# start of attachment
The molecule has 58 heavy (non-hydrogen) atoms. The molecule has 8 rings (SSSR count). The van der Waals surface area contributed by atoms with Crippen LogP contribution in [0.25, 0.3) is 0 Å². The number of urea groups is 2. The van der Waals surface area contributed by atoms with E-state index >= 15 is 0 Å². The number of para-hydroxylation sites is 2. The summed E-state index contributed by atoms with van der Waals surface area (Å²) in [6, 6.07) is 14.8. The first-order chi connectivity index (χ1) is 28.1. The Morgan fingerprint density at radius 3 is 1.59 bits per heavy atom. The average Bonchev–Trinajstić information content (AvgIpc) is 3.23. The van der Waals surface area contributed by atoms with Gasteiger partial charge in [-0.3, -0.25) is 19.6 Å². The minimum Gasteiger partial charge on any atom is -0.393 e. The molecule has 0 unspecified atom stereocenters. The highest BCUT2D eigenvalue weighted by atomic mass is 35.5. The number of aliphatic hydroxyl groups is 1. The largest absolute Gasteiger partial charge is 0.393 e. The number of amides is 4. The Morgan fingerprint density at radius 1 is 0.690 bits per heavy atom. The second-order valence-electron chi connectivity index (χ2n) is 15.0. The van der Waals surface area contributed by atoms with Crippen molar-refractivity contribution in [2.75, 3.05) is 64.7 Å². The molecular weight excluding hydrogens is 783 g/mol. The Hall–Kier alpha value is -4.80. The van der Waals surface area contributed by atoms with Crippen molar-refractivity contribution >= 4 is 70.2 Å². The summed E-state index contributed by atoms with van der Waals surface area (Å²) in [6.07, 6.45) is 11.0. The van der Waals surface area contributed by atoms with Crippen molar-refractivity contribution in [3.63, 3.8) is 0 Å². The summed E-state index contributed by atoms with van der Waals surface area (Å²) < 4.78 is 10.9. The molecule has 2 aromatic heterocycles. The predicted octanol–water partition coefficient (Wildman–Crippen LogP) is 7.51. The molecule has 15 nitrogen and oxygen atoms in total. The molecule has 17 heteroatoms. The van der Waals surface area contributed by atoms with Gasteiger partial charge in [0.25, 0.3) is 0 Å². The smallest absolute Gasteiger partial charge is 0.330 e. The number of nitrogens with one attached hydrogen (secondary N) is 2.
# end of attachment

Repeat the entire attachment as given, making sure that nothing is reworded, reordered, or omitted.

The molecule has 58 heavy (non-hydrogen) atoms. The molecule has 8 rings (SSSR count). The van der Waals surface area contributed by atoms with Crippen LogP contribution in [0.25, 0.3) is 0 Å². The number of urea groups is 2. The van der Waals surface area contributed by atoms with E-state index >= 15 is 0 Å². The number of para-hydroxylation sites is 2. The summed E-state index contributed by atoms with van der Waals surface area (Å²) in [6, 6.07) is 14.8. The first-order chi connectivity index (χ1) is 28.1. The Morgan fingerprint density at radius 3 is 1.59 bits per heavy atom. The average Bonchev–Trinajstić information content (AvgIpc) is 3.23. The van der Waals surface area contributed by atoms with Gasteiger partial charge in [-0.3, -0.25) is 19.6 Å². The minimum Gasteiger partial charge on any atom is -0.393 e. The molecule has 0 unspecified atom stereocenters. The highest BCUT2D eigenvalue weighted by atomic mass is 35.5. The number of aliphatic hydroxyl groups is 1. The largest absolute Gasteiger partial charge is 0.393 e. The number of amides is 4. The Morgan fingerprint density at radius 1 is 0.690 bits per heavy atom. The second-order valence-electron chi connectivity index (χ2n) is 15.0. The van der Waals surface area contributed by atoms with Crippen molar-refractivity contribution in [2.75, 3.05) is 64.7 Å². The molecular weight excluding hydrogens is 783 g/mol. The Hall–Kier alpha value is -4.80. The van der Waals surface area contributed by atoms with Crippen molar-refractivity contribution >= 4 is 70.2 Å². The summed E-state index contributed by atoms with van der Waals surface area (Å²) in [6.07, 6.45) is 11.0. The van der Waals surface area contributed by atoms with Crippen molar-refractivity contribution in [3.63, 3.8) is 0 Å². The summed E-state index contributed by atoms with van der Waals surface area (Å²) < 4.78 is 10.9. The molecule has 2 aromatic heterocycles. The predicted octanol–water partition coefficient (Wildman–Crippen LogP) is 7.51. The molecule has 15 nitrogen and oxygen atoms in total. The molecule has 17 heteroatoms. The van der Waals surface area contributed by atoms with Gasteiger partial charge in [0.25, 0.3) is 0 Å². The smallest absolute Gasteiger partial charge is 0.330 e. The number of nitrogens with one attached hydrogen (secondary N) is 2.